This weekend, my boyfriend and I took our weekly trip to the Strand. For you non-New Yorkers, the Strand is the greatest bookstore ever. 18 miles of books for low prices make it my favorite place to shop in all of Manhattan.

Photo: Wikipedia

Since we visit the store at least once each week, we try not to make a purchase every visit. Although I try very hard to follow our goal, I often have to go back the next day without my boyfriend to buy a book I was eyeing the night before (just don’t tell him).

On Friday, for a total of $12.50, I picked up two books—two memoirs—that I’ve wanted for quite some time:

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Memoirs are not new, but they’ve recently become quite popular.

In Ben Yagoda‘s “Memoir: A History,” Yagoda writes:

“According to Nielsen BookScan, which tracks about 70 percent of U.S. book sales, total sales in the categories of Personal Memoirs, Childhood Memoirs, and Parental Memoirs increased more than 400 percent between 2004 and 2008.”

In an April 15, 2008 article, “Everybody has a story — but is it worth telling?” for CNN, Todd Leopold wrote:

Photo: Wikipedia

Memoirs rose in popularity during the ’90s on the backs of such books as Frank McCourt’s “Angela’s Ashes.” Now they’re in such demand that, in 2007, more memoirs were accepted by publishers than debut novels, according to Michael Cader’s Publishers Lunch newsletter, reported USA Today.

Current memoirs in the top 10 of The New York Times’ hardcover list include Julie Andrews’ “Home,” David Sheff’s “Beautiful Boy,” Jose Canseco’s “Vindicated,” Tori Spelling’s “Stori Telling” and Valerie Bertinelli’s “Losing It.” The top two books on the Times’ paperback nonfiction list are also memoirs — Greg Mortenson and David Oliver Relin’s “Three Cups of Tea” and Elizabeth Gilbert’s “Eat, Pray, Love.” Both have been on the Times list for more than a year.”

Since Leopold wrote that article, not much has changed. Almost two years later, “Eat, Pray, Love” is sitting at number 4 on the Paperback Nonfiction Bestseller list. The movie adaptation of the book, starring Julia Roberts and James Franco, is set to be released this summer.

So why now, more than ever, are memoirs so popular?

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As mentioned in my last post, I attended a free memoir writing workshop offered by the Gotham Writers’ Workshop on Wednesday.

Photo: BookCourt

I had no idea what to expect from the workshop; I didn’t even know where it was being held! When I found the correct address, 163 Court Street in Brooklyn, I almost turned around and went home. 163 was posted above a large door that lead to private apartments. I’ve seen too many episodes of Law and Order: SVU to enter a shady apartment alone. Fortunately, I took a step back and saw that 163 was also the address of the bookstore next door, a beautiful and charming place called BookCourt.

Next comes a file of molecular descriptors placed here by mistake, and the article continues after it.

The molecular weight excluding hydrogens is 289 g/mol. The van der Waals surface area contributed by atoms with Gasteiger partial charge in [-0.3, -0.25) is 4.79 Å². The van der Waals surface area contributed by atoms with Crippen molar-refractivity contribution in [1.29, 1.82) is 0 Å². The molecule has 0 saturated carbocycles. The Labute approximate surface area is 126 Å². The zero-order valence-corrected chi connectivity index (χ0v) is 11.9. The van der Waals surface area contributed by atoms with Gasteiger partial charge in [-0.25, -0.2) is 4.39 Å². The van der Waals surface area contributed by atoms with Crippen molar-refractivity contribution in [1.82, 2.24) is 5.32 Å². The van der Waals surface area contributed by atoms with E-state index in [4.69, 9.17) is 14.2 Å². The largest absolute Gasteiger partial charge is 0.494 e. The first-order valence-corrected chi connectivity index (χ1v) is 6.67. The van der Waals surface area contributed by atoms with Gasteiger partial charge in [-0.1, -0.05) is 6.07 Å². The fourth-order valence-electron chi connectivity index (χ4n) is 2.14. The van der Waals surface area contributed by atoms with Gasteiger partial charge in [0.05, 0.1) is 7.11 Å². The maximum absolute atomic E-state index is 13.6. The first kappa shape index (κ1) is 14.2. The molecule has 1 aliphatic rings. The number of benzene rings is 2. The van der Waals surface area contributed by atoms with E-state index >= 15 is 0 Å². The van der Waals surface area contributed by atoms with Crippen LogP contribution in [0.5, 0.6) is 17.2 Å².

My slight freak-out about the address of the workshop made me realize just how nervous I was; I wasn’t concerned about talking to the people in the class, but that I would be forced to participate in writing exercises (which would turn out to be a justified fear).

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By definition, anyone can write a memoir: “a narrative composed of personal experience.” Our lives are already narratives. People who write memoirs make a conscious decision to put their narrative on paper to share with the rest of the world.

But what should come first: the desire to write a memoir or a particularly jarring moment in one’s personal narrative?

With the recent rise of classes offering to help people write their own memoir, it would seem the former.

Fordham University offers a class called “Writing Autobiography/Memoir.” It is a class open to both undergraduate and graduate students and the course description states:

“It’s been said that the memoir now has the authority once accorded to fiction. True or not, periodical publications have expanded the space they devote to personal writing, often contracting the space once accorded to the short story. It is increasingly common for fiction writers to write personal essays. This class is a workshop in the personal essay where we will spend most of our time critiquing your works in progress. Since the techniques of memoir are indistinguishable from those of fiction, we will concentrate on dialogue, exposition, scene, character, managing narrative time (past, present, future) and, most of all, the development of a persona.”

Photo: Oprah

I happen to love memoirs by people who aren’t famous. A memoir doesn’t need to be filled with high-profile celebrities to catch my attention or Oprah’s (don’t worry, I’ll devote a whole post to James Frey). But can one be taught how to write a memoir? Are the people taking these classes only searching for fame, similar to people who sign up for reality shows?

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Welcome to famemoir

March 21, 2010

Main Entry: mem·oir

Pronunciation: \’mem-ˌwär, -ˌwȯr\

Function: noun

Etymology: Middle French memoire, from memoire memory, from Latin memoria

Date: 1571

1 : an official note or report : MEMORANDUM

2 a : a narrative composed from personal experience b: AUTOBIOGRAPHY —usually used in plural c : BIOGRAPHY

3 a : an account of something noteworthy : REPORT b plural : the record of the proceedings of a learned society

– Merriam-Webster.com

Out of Merriam-Webster’s definition of memoir, it is the 2a definition which most closely matches my own thoughts on the genre. I consider a memoir a way for a person to share a private memory with the world. Memoirs are often accounts of “something noteworthy;” however, I am most intrigued by memoirs of seemingly typical people who lead seemingly typical lives.

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